Compensation for Prior Work Experience:

Retaining Effective Teachers Policy


The state should encourage districts to provide compensation for related prior subject-area work experience.

Meets goal in part
Suggested Citation:
National Council on Teacher Quality. (2011). Compensation for Prior Work Experience: Georgia results. State Teacher Policy Database. [Data set].
Retrieved from:

Analysis of Georgia's policies

In Georgia, local districts are encouraged to compensate teachers for certain types of related prior subject-area work experience. For all positions requiring a state-issued certification, the state allows a defined number of experiences to count toward salary requirements, with most of them relating to the education field, such as serving as a teacher in a foreign country or serving in a professional position at the Department of Education.   


Recommendations for Georgia

Expand policy to encourage local districts to compensate all new teachers with relevant prior work experience.
Georgia should not limit this policy to only certain specific education field experiences. Such compensation would be attractive to career changers in other fields, such as in the STEM subjects.

State response to our analysis

Georgia noted that SBOE 160-5-2-05, Experience for Salary Purposes, was revised in 2010 to expand areas for which experience may be recognized to include charter schools and experience in school districts that have been granted increased autonomy. These districts may hire personnel from industry who not do possess regular teaching certificates.

Georgia also pointed out that serving in a professional position in private industry that is job-related to the position is entering in the Local Unit Administration (LUA). In this case, a maximum of three years' credit shall be granted for experience earned after July 1, 1995, and the individual shall be placed on the State Salary Schedule at the appropriate step to reflect three years of creditable experience.

Research rationale

Of particular concern for the teaching profession are the quality and number of teachers available in math, science and special education and of those serving high-poverty students. See the following:

Debra Hare, et al., "Teacher Shortages in the Midwest: Current Trends and Future Issues," Center for School Change, University of Minnesota, 2000; Paul Harrington, "Attracting New Teachers Requires Changing Old Rules," The College Board Review, 2001; 192: 6-11; Patrick M. Shields, et al., "The Status of the Teaching Profession 2001," The Center for the Future of Teaching and Learning, 2001.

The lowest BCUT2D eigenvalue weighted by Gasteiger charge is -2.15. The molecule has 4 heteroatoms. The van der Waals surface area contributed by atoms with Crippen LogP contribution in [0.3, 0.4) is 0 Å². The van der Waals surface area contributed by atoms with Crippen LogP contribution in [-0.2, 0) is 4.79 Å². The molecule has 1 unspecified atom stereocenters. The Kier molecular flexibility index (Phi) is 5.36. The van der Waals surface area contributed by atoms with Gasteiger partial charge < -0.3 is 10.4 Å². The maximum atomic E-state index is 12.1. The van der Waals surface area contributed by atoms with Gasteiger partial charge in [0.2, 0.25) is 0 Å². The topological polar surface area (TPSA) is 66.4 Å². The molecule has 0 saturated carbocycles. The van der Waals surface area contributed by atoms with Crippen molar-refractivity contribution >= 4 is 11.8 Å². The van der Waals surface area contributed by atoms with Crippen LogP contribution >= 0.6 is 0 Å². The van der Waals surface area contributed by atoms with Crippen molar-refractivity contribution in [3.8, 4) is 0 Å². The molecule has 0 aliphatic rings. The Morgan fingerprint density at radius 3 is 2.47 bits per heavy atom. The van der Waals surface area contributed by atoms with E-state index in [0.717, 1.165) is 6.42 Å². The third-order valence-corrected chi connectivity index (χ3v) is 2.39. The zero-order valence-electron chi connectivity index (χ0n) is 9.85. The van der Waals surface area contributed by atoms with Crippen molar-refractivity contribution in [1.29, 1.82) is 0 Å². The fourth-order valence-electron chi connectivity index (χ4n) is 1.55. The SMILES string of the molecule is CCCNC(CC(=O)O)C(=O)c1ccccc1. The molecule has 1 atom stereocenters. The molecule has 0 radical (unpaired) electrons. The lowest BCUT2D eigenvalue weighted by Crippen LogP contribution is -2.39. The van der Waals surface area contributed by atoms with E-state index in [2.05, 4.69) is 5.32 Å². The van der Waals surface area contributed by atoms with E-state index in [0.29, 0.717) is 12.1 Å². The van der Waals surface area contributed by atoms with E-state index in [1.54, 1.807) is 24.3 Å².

Much of the blame for the difficulty in hiring people with technical expertise falls on the single salary schedule that rewards only experience and degree level. See D. Goldhaber and Albert Yung-Hsu Liu, "Teacher Salary Structure and the Decision to Teach in Public Schools: An Analysis of Recent College Graduates," Center on Reinventing Public Education, 2005.

People with technical skills are in high demand in the non-teacher labor market. See Cathleen Stasz and Dominic J. Brewer, "Academic Skills at Work: Two Perspectives," Rand Corporation, 1999. See also Burton A. Weisbrod and Peter Karpoff, "Monetary Returns to College Education, Student Ability and College Quality," Review of Economics and Statistics, 1968; 50(4): 491-97.

It has also been shown that teachers who teach technical subject matters have higher rates of attrition. See M. Podgursky, et al., "The Academic Quality of Public School Teachers: An Analysis of Entry and Exit Behavior," Economics of Education Review, 2004; 23: 507-18.

In addition, research has shown that math and science teachers—both men and women—with high ACT scores are the first to leave the teaching profession. See Sheila N. Kirby, et al., "Staffing At-risk School Districts in Texas: Problems and Prospects," Rand, 1999.

See also Robin R. Henke and Lisa Zahn, "Attrition of New Teachers Among Recent College Graduates," Postsecondary Education Descriptive Analysis Reports, U.S. Department of Education, 2001.